• http://www.blogger.com/profile/05126604767083301340 Monk in the world

    BooksOnce there was a well known philosopher and scholar who devoted himself to the study of Zen for many years.On the day that he finally attained enlightenment, he took all of his books out into the yard, and burned them all.(source unknown)Be careful of the flames DoshoAlan

  • http://www.blogger.com/profile/04878684373898294730 Dosho Port

    Just to be clear, I’m suggesting being as fully informed by the tradition as we can (teachers and the literature and our experience in the tradition) but not to be slavishly attached to the letter.That’s what we talked about regarding authority too. There’s a post from last summer about post-modern power, David, that you might want to look at.

  • http://www.catherinespaeth.com/blog/ Seigen

    I just posted something really nice about “the letter” and postmodern authority – it is an interview, here.

  • http://www.blogger.com/profile/05168631752214481563 Harry

    Hi,What’s the real basis of authority? What’s real authority?”authority” and Authority… ‘the Word made flesh’ and all that.Seems to me, in Buddhism and in religion and culture in general, that people are just too happy to bask in the glow of the Word-made golden flesh of others.Get a life! Your own one! That includes me!Regards,Harry.

  • http://www.blogger.com/profile/14342446261342127130 Dhyan

    When I opened the blog and saw (just!) the title I burst into laughter out loud! “Inviting Trouble: Studying With a Teacher” Isn’t THAT the truth! Just yesterday I was writing a poem about “being a disciple.” Without all the line breaks it goes: To Be A Disciple (student)I remember my first meditation master once telling us this:To be in relationship with a Master … To be a disciple…Is a great love affair. The greatest the world has ever known.You come for awakening and awakening is never easy. It is the steep and narrow path and only a few will try it in any generation.Sometimes a Master has to perform a kind of surgery on you and it is not the kind of surgery where the patient can be asleep. You have to be awake. And it hurts.The Master sees what needs to be done but he has to wait a little bit… and a little more… until he sees that you are ready; that you love enough or are committed enough; the moment become ripe, and then suddenly… he cuts. In that moment of shock and surprise there is a chance that you might awaken but there is always a risk that instead you will escape.It takes tremendous love and trustto be a disciple.And then he told us: You will never know how much love and respect I have for those of you who stay. So, Dosho, bring on the trouble! I bow to receive it. The March wind is blowing here. The air coming down from the mountains is crisp, bright, clear, and cold. May the cobwebs be swept from under the eaves. I am not going to be careful for what I ask for. I ask for everything. You can remind me in future that I said this, Dosho. Gassho! Dhyan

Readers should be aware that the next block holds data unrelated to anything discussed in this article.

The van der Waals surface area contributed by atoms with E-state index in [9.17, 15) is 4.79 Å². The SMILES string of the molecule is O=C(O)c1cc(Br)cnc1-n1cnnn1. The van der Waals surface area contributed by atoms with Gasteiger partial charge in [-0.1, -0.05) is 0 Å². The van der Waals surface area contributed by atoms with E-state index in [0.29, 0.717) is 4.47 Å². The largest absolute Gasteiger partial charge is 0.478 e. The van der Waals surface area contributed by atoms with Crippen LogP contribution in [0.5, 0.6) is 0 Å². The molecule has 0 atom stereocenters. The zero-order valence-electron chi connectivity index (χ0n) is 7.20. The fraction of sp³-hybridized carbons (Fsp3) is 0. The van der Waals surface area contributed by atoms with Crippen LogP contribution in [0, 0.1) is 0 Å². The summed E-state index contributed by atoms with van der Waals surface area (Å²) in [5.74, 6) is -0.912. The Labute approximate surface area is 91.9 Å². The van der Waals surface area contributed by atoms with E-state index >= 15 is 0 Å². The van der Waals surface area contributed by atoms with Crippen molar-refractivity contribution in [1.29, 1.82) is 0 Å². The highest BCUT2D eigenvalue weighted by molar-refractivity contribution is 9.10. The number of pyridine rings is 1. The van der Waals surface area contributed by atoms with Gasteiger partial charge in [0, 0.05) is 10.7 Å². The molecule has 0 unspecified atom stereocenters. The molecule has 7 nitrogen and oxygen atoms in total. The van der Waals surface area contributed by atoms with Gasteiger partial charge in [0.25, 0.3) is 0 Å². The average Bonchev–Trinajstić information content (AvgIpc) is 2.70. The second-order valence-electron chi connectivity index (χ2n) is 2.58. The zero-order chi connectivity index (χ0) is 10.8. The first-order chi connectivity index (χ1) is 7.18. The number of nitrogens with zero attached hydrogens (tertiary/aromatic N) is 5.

• http://www.catherinespaeth.com/blog/ Seigen

    How can you divide yourself from the golden flesh of words?

  • http://www.blogger.com/profile/05126604767083301340 Monk in the world

    Agreeing completely with one’s teacher leaves no room for self-realization, only understanding…the teacher is the finger pointing to the moon.Alan